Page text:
2019.03.29.EMG.SEN.UO.WBB.NCAA.SWEET 16-25.jpg

The NCAA logo. Oregon Ducks women's basketball takes on South Dakota State at the Moda Center in Portland, Ore. in the Sweet 16 round of the NCAA Tournament on March 29, 2019. (Sarah Northrop/Emerald)

For most working students, their job tends to be the obstacle preventing them from keeping up with their courseload. But what if struggling at work not only threatened their job, but their ability to enroll in school? 

The time commitments of collegiate athletics are comparable to those of a full-time job, but student athletes can’t receive compensation from their athletic ventures due to the NCAA’s amateurism rules. Student athletes are worth upwards of $100,000 to their schools, according to a 2011 study from the National College Players Association, but live in near poverty while in college.

Recently, the California State Assembly unanimously passed the Fair Pay to Play Act, or SB 206, which would prevent universities from taking student athletes’ scholarships if they profit from their own likeness, name or image. By eliminating amateurism, players could receive endorsement money, giving them the ability to profit from their athletic achievements and personal brand.

Although this potential law could create problems, athletes in other states deserve the same opportunities as those in California. I strongly believe that similar legislation needs to be implemented in every state as soon as possible because every student-athlete is entitled to profit from their own likeness.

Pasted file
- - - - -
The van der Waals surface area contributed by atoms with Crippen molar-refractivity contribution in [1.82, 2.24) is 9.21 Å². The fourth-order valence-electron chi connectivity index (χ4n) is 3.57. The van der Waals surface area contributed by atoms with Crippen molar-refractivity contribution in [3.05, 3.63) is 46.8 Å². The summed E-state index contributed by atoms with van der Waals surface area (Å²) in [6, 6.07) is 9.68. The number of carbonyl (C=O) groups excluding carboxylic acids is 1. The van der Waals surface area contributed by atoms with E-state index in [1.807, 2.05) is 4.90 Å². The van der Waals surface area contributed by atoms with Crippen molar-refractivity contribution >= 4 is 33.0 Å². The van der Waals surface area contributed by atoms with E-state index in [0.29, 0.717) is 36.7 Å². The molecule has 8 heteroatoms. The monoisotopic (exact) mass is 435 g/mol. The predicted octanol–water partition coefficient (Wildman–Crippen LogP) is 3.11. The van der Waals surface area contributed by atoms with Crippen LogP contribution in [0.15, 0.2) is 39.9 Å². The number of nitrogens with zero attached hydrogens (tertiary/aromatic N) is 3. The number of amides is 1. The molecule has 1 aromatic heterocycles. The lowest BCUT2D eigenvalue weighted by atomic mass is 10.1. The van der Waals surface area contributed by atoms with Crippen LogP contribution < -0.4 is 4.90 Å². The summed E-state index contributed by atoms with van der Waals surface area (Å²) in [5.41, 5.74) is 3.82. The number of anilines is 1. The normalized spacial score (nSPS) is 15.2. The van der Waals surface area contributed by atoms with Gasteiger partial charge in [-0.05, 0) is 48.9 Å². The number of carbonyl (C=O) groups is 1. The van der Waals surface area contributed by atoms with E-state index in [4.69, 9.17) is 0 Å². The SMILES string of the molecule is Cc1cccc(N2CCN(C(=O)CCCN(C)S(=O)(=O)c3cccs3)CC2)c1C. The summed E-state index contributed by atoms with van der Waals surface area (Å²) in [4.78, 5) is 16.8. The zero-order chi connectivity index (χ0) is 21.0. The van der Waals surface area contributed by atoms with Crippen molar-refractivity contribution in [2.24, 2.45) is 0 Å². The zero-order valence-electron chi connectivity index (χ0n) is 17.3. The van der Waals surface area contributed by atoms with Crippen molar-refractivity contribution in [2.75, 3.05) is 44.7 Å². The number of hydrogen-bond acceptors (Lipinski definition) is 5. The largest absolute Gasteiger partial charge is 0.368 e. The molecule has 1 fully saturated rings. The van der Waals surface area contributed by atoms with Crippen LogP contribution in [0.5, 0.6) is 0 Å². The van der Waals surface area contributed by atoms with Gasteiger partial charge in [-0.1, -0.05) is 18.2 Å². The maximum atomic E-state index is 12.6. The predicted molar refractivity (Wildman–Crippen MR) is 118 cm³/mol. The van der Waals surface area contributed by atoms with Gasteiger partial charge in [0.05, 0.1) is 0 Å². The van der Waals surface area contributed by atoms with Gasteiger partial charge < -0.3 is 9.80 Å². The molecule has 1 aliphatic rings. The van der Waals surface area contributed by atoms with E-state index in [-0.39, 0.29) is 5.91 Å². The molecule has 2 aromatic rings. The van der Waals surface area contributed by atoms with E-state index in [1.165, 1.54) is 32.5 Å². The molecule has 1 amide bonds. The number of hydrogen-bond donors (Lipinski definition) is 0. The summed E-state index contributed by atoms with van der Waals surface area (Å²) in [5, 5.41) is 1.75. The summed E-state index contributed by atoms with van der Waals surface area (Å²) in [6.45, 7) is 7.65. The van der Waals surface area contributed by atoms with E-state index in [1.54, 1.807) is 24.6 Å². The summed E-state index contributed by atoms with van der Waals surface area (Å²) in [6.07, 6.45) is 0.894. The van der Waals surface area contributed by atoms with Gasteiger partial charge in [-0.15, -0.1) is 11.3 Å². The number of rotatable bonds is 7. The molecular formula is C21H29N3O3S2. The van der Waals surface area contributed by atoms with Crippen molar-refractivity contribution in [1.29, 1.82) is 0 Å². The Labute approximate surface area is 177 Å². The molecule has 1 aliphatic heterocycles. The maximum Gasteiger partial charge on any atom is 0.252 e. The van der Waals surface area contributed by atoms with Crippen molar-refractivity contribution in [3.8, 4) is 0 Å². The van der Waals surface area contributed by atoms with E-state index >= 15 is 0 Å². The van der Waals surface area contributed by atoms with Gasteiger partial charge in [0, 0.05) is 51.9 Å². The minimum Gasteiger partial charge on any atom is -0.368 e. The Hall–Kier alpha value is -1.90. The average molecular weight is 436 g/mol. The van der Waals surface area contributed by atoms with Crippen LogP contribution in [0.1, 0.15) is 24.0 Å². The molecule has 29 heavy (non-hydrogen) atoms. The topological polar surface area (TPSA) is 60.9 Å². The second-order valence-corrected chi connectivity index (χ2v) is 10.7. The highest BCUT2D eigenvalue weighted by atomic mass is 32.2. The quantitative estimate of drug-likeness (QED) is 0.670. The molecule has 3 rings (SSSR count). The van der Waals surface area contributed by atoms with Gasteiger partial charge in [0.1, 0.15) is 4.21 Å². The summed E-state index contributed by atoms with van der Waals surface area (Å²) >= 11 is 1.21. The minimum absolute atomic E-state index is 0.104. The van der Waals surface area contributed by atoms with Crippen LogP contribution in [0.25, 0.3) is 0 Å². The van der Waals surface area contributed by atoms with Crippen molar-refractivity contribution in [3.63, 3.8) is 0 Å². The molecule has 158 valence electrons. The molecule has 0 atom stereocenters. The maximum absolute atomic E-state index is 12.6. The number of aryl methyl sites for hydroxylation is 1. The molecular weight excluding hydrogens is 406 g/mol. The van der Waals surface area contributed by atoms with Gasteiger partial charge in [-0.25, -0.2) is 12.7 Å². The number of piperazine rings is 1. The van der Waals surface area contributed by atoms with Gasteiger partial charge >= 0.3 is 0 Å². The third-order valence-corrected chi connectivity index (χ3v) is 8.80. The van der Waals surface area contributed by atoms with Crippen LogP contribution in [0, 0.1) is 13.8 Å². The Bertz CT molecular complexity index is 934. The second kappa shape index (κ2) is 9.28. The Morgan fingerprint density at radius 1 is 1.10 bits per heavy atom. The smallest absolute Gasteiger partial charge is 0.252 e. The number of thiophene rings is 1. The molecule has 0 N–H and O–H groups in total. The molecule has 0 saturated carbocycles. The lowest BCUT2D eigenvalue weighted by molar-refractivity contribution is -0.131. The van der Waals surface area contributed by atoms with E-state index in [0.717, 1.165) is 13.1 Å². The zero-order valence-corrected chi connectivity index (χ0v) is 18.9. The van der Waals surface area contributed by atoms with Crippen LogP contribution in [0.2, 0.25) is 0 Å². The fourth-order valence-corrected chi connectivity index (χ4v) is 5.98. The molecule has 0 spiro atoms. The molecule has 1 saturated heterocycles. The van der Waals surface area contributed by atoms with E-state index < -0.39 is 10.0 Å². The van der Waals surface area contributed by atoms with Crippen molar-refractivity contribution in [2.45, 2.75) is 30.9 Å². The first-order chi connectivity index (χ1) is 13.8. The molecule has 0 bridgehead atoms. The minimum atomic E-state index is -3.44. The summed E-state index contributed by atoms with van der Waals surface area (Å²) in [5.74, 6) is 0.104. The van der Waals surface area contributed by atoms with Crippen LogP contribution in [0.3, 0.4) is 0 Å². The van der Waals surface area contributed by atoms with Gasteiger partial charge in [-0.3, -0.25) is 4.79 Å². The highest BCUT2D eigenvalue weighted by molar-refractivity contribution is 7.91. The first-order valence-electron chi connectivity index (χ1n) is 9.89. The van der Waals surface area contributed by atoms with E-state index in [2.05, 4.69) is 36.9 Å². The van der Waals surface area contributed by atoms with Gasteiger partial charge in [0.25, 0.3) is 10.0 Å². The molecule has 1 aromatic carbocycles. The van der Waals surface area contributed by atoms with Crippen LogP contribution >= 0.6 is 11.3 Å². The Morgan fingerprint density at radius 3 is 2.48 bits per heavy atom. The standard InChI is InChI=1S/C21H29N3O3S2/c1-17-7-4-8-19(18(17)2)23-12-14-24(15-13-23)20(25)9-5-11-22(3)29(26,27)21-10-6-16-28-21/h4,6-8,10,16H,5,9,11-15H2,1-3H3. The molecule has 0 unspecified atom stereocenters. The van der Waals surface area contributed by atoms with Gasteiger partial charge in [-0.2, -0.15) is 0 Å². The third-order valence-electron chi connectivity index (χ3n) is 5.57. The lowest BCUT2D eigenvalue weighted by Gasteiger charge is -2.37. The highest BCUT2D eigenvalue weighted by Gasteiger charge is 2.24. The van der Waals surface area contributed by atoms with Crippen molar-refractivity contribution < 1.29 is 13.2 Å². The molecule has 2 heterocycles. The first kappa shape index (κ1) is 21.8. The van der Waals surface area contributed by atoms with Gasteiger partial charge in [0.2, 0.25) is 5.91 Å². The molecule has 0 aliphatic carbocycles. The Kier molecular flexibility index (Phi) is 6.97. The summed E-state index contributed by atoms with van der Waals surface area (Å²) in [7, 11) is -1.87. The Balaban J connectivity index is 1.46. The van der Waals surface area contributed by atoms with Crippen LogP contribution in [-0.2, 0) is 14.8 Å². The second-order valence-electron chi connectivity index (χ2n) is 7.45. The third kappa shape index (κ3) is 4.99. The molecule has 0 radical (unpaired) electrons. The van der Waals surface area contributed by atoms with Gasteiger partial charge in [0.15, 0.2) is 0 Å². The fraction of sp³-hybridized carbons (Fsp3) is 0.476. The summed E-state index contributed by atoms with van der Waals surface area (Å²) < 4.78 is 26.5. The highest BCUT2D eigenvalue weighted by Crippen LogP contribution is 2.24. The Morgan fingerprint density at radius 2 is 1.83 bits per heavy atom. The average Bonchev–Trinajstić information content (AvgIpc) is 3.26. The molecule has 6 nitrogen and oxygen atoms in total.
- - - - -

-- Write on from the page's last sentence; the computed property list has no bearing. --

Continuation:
While neither the NCAA nor universities would be paying players, SB 206 is a leap forward for college athletics. Given that only a small percentage of student athletes go pro, college athletes would be able to make money. Athletes could avoid potentially making nothing for four years of collegiate play, even if they miss out on the pros.

The issue has plagued the NCAA for decades. Colleges with top-tier basketball or football programs rake in tens of millions of dollars thanks to the success of the student athletes, but the athletes don’t share the profits. Media conglomerates get exclusive rights to certain athletic events or entire sports, allowing companies to make billions from student athletes’ labor.

The primary opponent of SB 206 is none other than the NCAA, which relies on the concept of amateurism. The NCAA recently claimed that SB 206 is “unconstitutional” because California’s 58 NCAA schools will be swimming in uncharted waters compared with the rest of the NCAA’s institutions. 

Other critics of SB 206, such as former college football star Tim Tebow, slammed the potential law because it harms the culture of college sports. According to Tebow, since players aren’t receiving checks, their motivations for competing go beyond money. But Tebow possesses privilege that most student athletes don’t have. Every athlete doesn’t get an allowance from their parents, and most can’t get by without a check until they reach the pros.

This debate is similar to the discussion of unpaid internships. No one wants to work for free, but certain people can afford to obtain experience without a paycheck, while many cannot. This is the unlevel playing field that is most concerning. 

Ultimately, it’s unjust for players to work for free while risking career-ending injuries. The positive outcomes for athletes profiting from their own likeness outweigh the possible negatives. Similar legislation should be passed across the country, as everyone should be able to profit from their own name.